nhl-salary-capThe NHL announced on Monday that the salary cap will be going up to approximately $71 million for the 2014-15 season, which is an increase of about 12 percent from the current $64.3 million.

Gary Bettman, the Commissioner of the NHL, announced the increase during the league's Board of Governors meeting. The cap limit last season was $70.2 million.

The cap will go up considerably since the NHL currently came to an agreement with Canadian broadcasters to the tune of $5.2 billion over the next 12 years.

The new deal was made with Rogers Communications and it represents the biggest media-rights contract in the history of the NHL. The Rogers contract begins next season and all 30 of the league’s teams will benefit from the increased revenue.

However, Bettman warned that the $71 million prediction for the salary cap is basically just an estimate at the moment and it’s possible that it could change slightly. The NHL salary cap is more or less tied to the amount of money the league can generate.

Bettman figures the league will be able to pull in just over $3.3 billion this campaign. According to the new Collective Bargaining Agreement with the players, the money splits the hockey-related revenue with them 50-50.

The NHL calculates the salary cap by multiplying the league’s hockey-related revenue by 50 percent and then dividing it by 30. The 50 percent represents the players’ revenue share and the 30 represents the number of teams in the league. There is also a minimum amount of money each team has to spend in the salary cap.Next season that is expected to be a minimum of about $52 million.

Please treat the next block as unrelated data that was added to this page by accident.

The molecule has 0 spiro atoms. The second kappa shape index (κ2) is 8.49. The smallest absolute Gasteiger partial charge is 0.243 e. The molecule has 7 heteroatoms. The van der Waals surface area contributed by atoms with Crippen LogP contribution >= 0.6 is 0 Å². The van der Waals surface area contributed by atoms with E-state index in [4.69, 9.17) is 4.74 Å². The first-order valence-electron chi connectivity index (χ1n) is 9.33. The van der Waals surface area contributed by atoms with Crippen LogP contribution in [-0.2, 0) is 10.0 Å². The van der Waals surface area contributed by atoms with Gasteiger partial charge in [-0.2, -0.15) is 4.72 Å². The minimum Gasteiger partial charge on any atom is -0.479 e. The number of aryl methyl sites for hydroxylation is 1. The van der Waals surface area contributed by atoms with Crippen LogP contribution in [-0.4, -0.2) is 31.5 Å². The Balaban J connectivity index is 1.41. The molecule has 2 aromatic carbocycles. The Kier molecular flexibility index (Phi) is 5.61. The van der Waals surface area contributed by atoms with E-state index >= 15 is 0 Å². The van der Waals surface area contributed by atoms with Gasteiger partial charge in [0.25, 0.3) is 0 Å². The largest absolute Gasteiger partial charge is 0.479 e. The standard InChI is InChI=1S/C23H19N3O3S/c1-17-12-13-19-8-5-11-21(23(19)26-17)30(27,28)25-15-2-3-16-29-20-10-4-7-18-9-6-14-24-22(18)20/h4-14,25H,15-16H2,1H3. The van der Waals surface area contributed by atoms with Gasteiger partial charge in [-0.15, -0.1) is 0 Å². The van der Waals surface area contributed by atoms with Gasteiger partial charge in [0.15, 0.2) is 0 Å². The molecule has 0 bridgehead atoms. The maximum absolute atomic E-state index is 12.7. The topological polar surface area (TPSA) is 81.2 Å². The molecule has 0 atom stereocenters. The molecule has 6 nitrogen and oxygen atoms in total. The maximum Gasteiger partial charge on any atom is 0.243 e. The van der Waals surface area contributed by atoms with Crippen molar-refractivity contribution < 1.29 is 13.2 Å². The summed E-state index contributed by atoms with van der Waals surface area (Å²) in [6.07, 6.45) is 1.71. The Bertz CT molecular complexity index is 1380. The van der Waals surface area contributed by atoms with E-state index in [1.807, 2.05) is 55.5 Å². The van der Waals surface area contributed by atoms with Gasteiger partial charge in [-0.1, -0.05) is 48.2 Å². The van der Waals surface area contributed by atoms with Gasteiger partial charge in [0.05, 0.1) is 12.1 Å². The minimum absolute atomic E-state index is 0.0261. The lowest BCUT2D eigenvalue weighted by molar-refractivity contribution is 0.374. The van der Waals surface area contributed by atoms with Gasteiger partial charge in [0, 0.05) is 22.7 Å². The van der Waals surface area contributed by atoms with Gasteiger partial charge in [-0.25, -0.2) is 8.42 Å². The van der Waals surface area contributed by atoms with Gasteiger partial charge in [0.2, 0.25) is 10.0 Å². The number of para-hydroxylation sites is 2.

Bettman said, “I said to the Board there shouldn't be any issue or consternation, if $71 million is the cap level it's because revenues have gone up, and that's a good thing. When the cap goes up, revenue sharing goes up, and the system works the way it's supposed to.”

The league’s general managers weren’t surprised the salary cap is going up since the revenue is increasing on a yearly basis.

Mike Gillis, the general manager of the Vancouver Canucks, admits it makes his job a lot easier when he has more money to spend on player contracts. He added that it’s his goal to win the Stanley Cup and a higher salary cap is a big help to all general managers around the league.

Ray Shero, the GM of the Pittsburgh Penguins, said the higher cap is necessary for his team since Sidney Crosby makes $8.7 million towards the cap and Evgeni Malkin makes $9.5 million. In addition, he needs to sign free agents Jussi Jokinen and Brooks Orpik before next season begins.

Shero claimed the higher cap will give the Penguins some much-needed breathing room, but most of all it means the league’s revenues are increasing.

The small market teams that don’t reach the salary cap ceiling shouldn’t have a problem dishing out the minimum salary cap, since the new television contract will see their revenues increase and the added money can be spent on players.

Of course, to be successful though, general managers need to spend their salary cap money wisely, which isn’t always the case with some teams.


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